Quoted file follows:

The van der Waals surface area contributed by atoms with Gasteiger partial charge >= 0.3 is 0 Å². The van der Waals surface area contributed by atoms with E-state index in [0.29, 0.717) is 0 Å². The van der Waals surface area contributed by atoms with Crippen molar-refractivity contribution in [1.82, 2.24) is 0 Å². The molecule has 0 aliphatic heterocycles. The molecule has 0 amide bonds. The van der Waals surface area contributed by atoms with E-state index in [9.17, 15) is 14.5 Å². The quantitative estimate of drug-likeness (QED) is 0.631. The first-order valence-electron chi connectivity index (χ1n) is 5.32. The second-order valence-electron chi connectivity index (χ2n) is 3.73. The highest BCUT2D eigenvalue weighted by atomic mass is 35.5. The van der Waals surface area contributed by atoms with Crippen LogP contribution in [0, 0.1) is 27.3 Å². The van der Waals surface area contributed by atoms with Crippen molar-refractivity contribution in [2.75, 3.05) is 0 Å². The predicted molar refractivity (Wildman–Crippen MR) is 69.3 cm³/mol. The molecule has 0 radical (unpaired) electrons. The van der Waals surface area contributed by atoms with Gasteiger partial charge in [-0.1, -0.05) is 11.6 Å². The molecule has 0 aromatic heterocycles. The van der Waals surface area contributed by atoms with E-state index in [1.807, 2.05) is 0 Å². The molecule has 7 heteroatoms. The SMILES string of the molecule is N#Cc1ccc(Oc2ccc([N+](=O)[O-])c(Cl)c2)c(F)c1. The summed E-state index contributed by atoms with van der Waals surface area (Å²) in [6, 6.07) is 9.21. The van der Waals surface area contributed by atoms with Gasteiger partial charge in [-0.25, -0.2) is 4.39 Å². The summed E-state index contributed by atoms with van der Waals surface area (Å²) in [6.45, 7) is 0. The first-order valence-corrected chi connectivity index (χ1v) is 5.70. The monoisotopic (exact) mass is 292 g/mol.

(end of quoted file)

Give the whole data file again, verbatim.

The van der Waals surface area contributed by atoms with Gasteiger partial charge >= 0.3 is 0 Å². The van der Waals surface area contributed by atoms with E-state index in [0.29, 0.717) is 0 Å². The van der Waals surface area contributed by atoms with Crippen molar-refractivity contribution in [1.82, 2.24) is 0 Å². The molecule has 0 aliphatic heterocycles. The molecule has 0 amide bonds. The van der Waals surface area contributed by atoms with E-state index in [9.17, 15) is 14.5 Å². The quantitative estimate of drug-likeness (QED) is 0.631. The first-order valence-electron chi connectivity index (χ1n) is 5.32. The second-order valence-electron chi connectivity index (χ2n) is 3.73. The highest BCUT2D eigenvalue weighted by atomic mass is 35.5. The van der Waals surface area contributed by atoms with Crippen LogP contribution in [0, 0.1) is 27.3 Å². The van der Waals surface area contributed by atoms with Crippen molar-refractivity contribution in [2.75, 3.05) is 0 Å². The predicted molar refractivity (Wildman–Crippen MR) is 69.3 cm³/mol. The molecule has 0 radical (unpaired) electrons. The van der Waals surface area contributed by atoms with Gasteiger partial charge in [-0.1, -0.05) is 11.6 Å². The molecule has 0 aromatic heterocycles. The van der Waals surface area contributed by atoms with E-state index in [1.807, 2.05) is 0 Å². The molecule has 7 heteroatoms. The SMILES string of the molecule is N#Cc1ccc(Oc2ccc([N+](=O)[O-])c(Cl)c2)c(F)c1. The summed E-state index contributed by atoms with van der Waals surface area (Å²) in [6, 6.07) is 9.21. The van der Waals surface area contributed by atoms with Gasteiger partial charge in [-0.25, -0.2) is 4.39 Å². The summed E-state index contributed by atoms with van der Waals surface area (Å²) in [6.45, 7) is 0. The first-order valence-corrected chi connectivity index (χ1v) is 5.70. The monoisotopic (exact) mass is 292 g/mol.